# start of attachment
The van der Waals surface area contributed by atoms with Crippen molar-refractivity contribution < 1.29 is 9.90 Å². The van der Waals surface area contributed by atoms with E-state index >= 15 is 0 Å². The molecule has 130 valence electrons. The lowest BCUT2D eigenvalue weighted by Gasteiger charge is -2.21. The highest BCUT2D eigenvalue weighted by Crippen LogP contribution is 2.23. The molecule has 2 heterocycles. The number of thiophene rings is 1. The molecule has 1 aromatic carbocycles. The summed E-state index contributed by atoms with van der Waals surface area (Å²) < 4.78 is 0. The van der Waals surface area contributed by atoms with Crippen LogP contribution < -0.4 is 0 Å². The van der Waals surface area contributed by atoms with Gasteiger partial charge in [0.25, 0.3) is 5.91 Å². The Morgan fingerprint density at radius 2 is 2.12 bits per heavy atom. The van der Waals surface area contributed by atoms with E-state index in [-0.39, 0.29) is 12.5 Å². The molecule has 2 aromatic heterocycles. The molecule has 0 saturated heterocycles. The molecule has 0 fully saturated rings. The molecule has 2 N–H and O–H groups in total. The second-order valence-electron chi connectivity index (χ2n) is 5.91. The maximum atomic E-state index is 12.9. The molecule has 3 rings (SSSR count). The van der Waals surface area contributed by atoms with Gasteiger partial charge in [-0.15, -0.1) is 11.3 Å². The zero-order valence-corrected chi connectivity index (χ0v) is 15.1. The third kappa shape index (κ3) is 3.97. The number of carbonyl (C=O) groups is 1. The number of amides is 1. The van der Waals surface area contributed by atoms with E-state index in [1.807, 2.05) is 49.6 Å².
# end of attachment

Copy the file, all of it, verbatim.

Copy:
The van der Waals surface area contributed by atoms with Crippen molar-refractivity contribution < 1.29 is 9.90 Å². The van der Waals surface area contributed by atoms with E-state index >= 15 is 0 Å². The molecule has 130 valence electrons. The lowest BCUT2D eigenvalue weighted by Gasteiger charge is -2.21. The highest BCUT2D eigenvalue weighted by Crippen LogP contribution is 2.23. The molecule has 2 heterocycles. The number of thiophene rings is 1. The molecule has 1 aromatic carbocycles. The summed E-state index contributed by atoms with van der Waals surface area (Å²) < 4.78 is 0. The van der Waals surface area contributed by atoms with Crippen LogP contribution < -0.4 is 0 Å². The van der Waals surface area contributed by atoms with Gasteiger partial charge in [0.25, 0.3) is 5.91 Å². The Morgan fingerprint density at radius 2 is 2.12 bits per heavy atom. The van der Waals surface area contributed by atoms with E-state index in [-0.39, 0.29) is 12.5 Å². The molecule has 2 aromatic heterocycles. The molecule has 0 saturated heterocycles. The molecule has 0 fully saturated rings. The molecule has 2 N–H and O–H groups in total. The second-order valence-electron chi connectivity index (χ2n) is 5.91. The maximum atomic E-state index is 12.9. The molecule has 3 rings (SSSR count). The van der Waals surface area contributed by atoms with Gasteiger partial charge in [-0.15, -0.1) is 11.3 Å². The zero-order valence-corrected chi connectivity index (χ0v) is 15.1. The third kappa shape index (κ3) is 3.97. The number of carbonyl (C=O) groups is 1. The number of amides is 1. The van der Waals surface area contributed by atoms with E-state index in [1.807, 2.05) is 49.6 Å².